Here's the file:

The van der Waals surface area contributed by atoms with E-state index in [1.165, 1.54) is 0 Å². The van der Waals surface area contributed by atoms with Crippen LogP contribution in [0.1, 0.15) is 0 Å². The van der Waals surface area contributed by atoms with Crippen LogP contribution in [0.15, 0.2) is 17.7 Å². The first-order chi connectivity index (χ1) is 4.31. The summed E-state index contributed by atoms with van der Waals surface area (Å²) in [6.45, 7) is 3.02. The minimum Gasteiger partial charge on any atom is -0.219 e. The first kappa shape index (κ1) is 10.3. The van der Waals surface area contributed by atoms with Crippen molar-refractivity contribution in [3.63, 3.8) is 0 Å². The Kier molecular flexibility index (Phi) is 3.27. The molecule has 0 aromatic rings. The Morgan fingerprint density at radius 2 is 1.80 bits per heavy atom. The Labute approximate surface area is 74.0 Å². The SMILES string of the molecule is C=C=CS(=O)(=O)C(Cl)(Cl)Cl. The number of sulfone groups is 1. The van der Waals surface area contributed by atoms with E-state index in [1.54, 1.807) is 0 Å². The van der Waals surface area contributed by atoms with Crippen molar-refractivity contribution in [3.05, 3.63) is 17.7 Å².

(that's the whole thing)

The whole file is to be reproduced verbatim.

The van der Waals surface area contributed by atoms with E-state index in [1.165, 1.54) is 0 Å². The van der Waals surface area contributed by atoms with Crippen LogP contribution in [0.1, 0.15) is 0 Å². The van der Waals surface area contributed by atoms with Crippen LogP contribution in [0.15, 0.2) is 17.7 Å². The first-order chi connectivity index (χ1) is 4.31. The summed E-state index contributed by atoms with van der Waals surface area (Å²) in [6.45, 7) is 3.02. The minimum Gasteiger partial charge on any atom is -0.219 e. The first kappa shape index (κ1) is 10.3. The van der Waals surface area contributed by atoms with Crippen molar-refractivity contribution in [3.63, 3.8) is 0 Å². The Kier molecular flexibility index (Phi) is 3.27. The molecule has 0 aromatic rings. The Morgan fingerprint density at radius 2 is 1.80 bits per heavy atom. The Labute approximate surface area is 74.0 Å². The SMILES string of the molecule is C=C=CS(=O)(=O)C(Cl)(Cl)Cl. The number of sulfone groups is 1. The van der Waals surface area contributed by atoms with E-state index in [1.54, 1.807) is 0 Å². The van der Waals surface area contributed by atoms with Crippen molar-refractivity contribution in [3.05, 3.63) is 17.7 Å².